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A curated guide to major national security news and developments over the weekend. Here’s today’s news.
Iran-backed militias in Iraq are suspected of carrying out recent drone strikes on sensitive American targets in Iraq which evaded U.S. defenses. The Iranian proxies are said to specialize in operating weaponry such as armed drones, and “at least three times in the past two months, those militias have used small, explosive-laden drones that divebomb and crash into their targets in late-night attacks on Iraqi bases — including those used by the CIA and U.S. Special Operations units, according to American officials,” report Jane Arraf and Eric Schmitt for the New York Times.
President Biden’s first foreign trip later this week to Europe, holding meetings with the Group of 7, NATO, the E.U. and Russian President Vladimir Putin, will be more than “symbolic.” Steven Erlanger reports for the New York Times.
Biden said in an op-ed for the Washington Post that his trip to Britain will “affirm the special relationship” between the two nations, his attendance at the NATO summit will affirm the U.S.’s “unwavering commitment to Article 5 and to ensuring our alliance is strong in the face of every challenge, including threats like cyberattacks on our critical infrastructure,” and his meet with the European Commission and the president of the European Council will discuss “close coordination on global challenges.” On his summit with Putin, Biden said: “So, when I meet with Vladimir Putin in Geneva, it will be after high-level discussions with friends, partners and allies who see the world through the same lens as the United States, and with whom we have renewed our connections and shared purpose. We are standing united to address Russia’s challenges to European security, starting with its aggression in Ukraine, and there will be no doubt about the resolve of the United States to defend our democratic values, which we cannot separate from our interests.”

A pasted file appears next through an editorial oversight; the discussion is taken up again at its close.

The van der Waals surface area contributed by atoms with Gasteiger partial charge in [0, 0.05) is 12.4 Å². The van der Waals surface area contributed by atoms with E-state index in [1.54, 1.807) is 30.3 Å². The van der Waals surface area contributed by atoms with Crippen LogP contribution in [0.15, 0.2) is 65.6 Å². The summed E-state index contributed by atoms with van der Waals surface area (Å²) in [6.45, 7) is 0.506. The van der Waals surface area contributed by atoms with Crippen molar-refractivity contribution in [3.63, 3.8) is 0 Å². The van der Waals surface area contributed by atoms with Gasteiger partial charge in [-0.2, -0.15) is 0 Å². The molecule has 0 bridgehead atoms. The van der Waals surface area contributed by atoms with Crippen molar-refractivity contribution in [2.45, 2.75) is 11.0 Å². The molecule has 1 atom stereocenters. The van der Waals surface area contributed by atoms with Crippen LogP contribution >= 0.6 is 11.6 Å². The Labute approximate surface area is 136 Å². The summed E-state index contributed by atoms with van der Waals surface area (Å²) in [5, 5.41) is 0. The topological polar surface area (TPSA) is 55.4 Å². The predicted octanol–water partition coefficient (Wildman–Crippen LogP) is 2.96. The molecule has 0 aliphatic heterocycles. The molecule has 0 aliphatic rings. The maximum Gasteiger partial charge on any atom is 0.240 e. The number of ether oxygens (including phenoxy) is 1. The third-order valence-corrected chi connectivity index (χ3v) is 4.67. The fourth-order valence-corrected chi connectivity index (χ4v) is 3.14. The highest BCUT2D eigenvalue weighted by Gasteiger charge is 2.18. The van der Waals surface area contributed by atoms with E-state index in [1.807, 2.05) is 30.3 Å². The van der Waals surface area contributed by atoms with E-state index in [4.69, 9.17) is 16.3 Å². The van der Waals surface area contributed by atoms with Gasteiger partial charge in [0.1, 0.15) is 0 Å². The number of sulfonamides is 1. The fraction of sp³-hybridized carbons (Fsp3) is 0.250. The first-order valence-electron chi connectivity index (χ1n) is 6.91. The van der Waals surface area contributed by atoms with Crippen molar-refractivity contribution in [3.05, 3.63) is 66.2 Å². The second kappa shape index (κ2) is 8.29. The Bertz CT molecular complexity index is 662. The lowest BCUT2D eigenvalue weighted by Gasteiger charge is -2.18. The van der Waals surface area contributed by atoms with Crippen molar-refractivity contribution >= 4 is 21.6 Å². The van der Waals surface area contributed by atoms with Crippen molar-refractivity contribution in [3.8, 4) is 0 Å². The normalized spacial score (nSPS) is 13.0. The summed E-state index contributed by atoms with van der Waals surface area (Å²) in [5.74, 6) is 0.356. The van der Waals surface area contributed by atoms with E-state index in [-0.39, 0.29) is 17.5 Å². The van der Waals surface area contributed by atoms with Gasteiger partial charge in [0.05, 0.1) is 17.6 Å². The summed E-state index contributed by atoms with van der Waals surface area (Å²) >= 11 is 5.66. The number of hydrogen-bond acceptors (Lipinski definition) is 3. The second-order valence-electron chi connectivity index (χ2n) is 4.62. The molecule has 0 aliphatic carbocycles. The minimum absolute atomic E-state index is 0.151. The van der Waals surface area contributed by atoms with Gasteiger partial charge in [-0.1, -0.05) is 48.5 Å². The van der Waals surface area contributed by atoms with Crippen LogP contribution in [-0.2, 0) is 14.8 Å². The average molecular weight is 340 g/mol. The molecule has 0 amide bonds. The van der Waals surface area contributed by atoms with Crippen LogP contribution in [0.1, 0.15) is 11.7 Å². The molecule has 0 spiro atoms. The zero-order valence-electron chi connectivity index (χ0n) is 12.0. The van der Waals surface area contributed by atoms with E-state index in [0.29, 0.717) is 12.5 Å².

Ukrainian President Volodymyr Zelensky has urged Biden to meet with him before Biden’s summit with Putin, saying he would meet “at any moment and at any spot on the planet,” according to an interview with Axios released yesterday.
The Biden administration is expected to announce today new measures to tackle smuggling and human trafficking, a senior administration official said yesterday. “In addition to the comprehensive approach to addressing the many causes, it’s also a comprehensive approach in terms of building out partnerships… One of the things the vice president has done is, she met with CEOs and issued a ‘call to action’ two weeks ago now,” the official told reporters traveling with Harris as her plane landed in Guatemala. Joseph Choi reports for The Hill.
The State Department on Friday called on Nicaraguan President Daniel Ortega’s government to free opposition leader Cristiana Chamorro and her two colleagues, saying: “their detention on trumped-up charges is an abuse of their rights, and it represents an assault on democratic values, as well as a clear attempt to thwart free and fair elections.” “Chamorro was placed under house arrest after her home was raided by Nicaraguan police on June 2 in an escalating political battle before November elections in which Ortega is seeking to maintain his grip on power,” reports Al Jazeera.
American and British diplomats yesterday urged Houthi rebel forces to end an offensive in northern Yemen after more than 17 people were killed in an explosion which the Saudi-backed government blamed on a Houthi missile strike. Reuters reporting.